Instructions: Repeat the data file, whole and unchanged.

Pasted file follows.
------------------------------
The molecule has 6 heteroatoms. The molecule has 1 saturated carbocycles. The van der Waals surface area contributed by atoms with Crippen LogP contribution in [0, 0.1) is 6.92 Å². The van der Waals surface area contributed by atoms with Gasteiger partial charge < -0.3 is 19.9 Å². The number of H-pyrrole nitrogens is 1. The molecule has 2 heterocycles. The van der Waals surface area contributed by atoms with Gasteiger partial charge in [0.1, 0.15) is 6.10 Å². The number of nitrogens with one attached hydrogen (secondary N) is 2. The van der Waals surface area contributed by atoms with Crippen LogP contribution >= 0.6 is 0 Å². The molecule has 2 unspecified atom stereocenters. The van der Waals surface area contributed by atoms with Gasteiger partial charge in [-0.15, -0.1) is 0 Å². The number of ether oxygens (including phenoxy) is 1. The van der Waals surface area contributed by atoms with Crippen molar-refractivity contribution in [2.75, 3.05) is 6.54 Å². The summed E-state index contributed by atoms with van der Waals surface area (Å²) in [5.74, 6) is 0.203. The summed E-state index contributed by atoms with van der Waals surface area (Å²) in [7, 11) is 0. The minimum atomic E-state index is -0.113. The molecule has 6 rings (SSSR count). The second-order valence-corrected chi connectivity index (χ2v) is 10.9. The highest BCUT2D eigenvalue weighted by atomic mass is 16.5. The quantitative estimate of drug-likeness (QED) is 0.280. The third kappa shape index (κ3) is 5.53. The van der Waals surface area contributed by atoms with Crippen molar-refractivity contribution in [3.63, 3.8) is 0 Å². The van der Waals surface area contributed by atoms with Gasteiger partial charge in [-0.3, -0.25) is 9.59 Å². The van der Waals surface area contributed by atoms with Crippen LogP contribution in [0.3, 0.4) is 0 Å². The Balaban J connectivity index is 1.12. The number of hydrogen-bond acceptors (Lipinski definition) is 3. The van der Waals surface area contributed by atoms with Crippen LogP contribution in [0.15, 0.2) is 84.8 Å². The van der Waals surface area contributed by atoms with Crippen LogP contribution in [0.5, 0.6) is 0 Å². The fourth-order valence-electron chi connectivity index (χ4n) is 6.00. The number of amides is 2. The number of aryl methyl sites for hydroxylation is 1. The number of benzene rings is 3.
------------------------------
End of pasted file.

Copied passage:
The molecule has 6 heteroatoms. The molecule has 1 saturated carbocycles. The van der Waals surface area contributed by atoms with Crippen LogP contribution in [0, 0.1) is 6.92 Å². The van der Waals surface area contributed by atoms with Gasteiger partial charge < -0.3 is 19.9 Å². The number of H-pyrrole nitrogens is 1. The molecule has 2 heterocycles. The van der Waals surface area contributed by atoms with Gasteiger partial charge in [0.1, 0.15) is 6.10 Å². The number of nitrogens with one attached hydrogen (secondary N) is 2. The van der Waals surface area contributed by atoms with Crippen LogP contribution >= 0.6 is 0 Å². The molecule has 2 unspecified atom stereocenters. The van der Waals surface area contributed by atoms with Gasteiger partial charge in [-0.15, -0.1) is 0 Å². The number of ether oxygens (including phenoxy) is 1. The van der Waals surface area contributed by atoms with Crippen molar-refractivity contribution in [2.75, 3.05) is 6.54 Å². The summed E-state index contributed by atoms with van der Waals surface area (Å²) in [5.74, 6) is 0.203. The summed E-state index contributed by atoms with van der Waals surface area (Å²) in [7, 11) is 0. The minimum atomic E-state index is -0.113. The molecule has 6 rings (SSSR count). The second-order valence-corrected chi connectivity index (χ2v) is 10.9. The highest BCUT2D eigenvalue weighted by atomic mass is 16.5. The quantitative estimate of drug-likeness (QED) is 0.280. The third kappa shape index (κ3) is 5.53. The van der Waals surface area contributed by atoms with Crippen molar-refractivity contribution in [3.63, 3.8) is 0 Å². The van der Waals surface area contributed by atoms with Gasteiger partial charge in [-0.3, -0.25) is 9.59 Å². The van der Waals surface area contributed by atoms with Crippen LogP contribution in [0.3, 0.4) is 0 Å². The Balaban J connectivity index is 1.12. The number of hydrogen-bond acceptors (Lipinski definition) is 3. The van der Waals surface area contributed by atoms with Crippen LogP contribution in [0.15, 0.2) is 84.8 Å². The van der Waals surface area contributed by atoms with Crippen LogP contribution in [0.5, 0.6) is 0 Å². The fourth-order valence-electron chi connectivity index (χ4n) is 6.00. The number of amides is 2. The number of aryl methyl sites for hydroxylation is 1. The number of benzene rings is 3.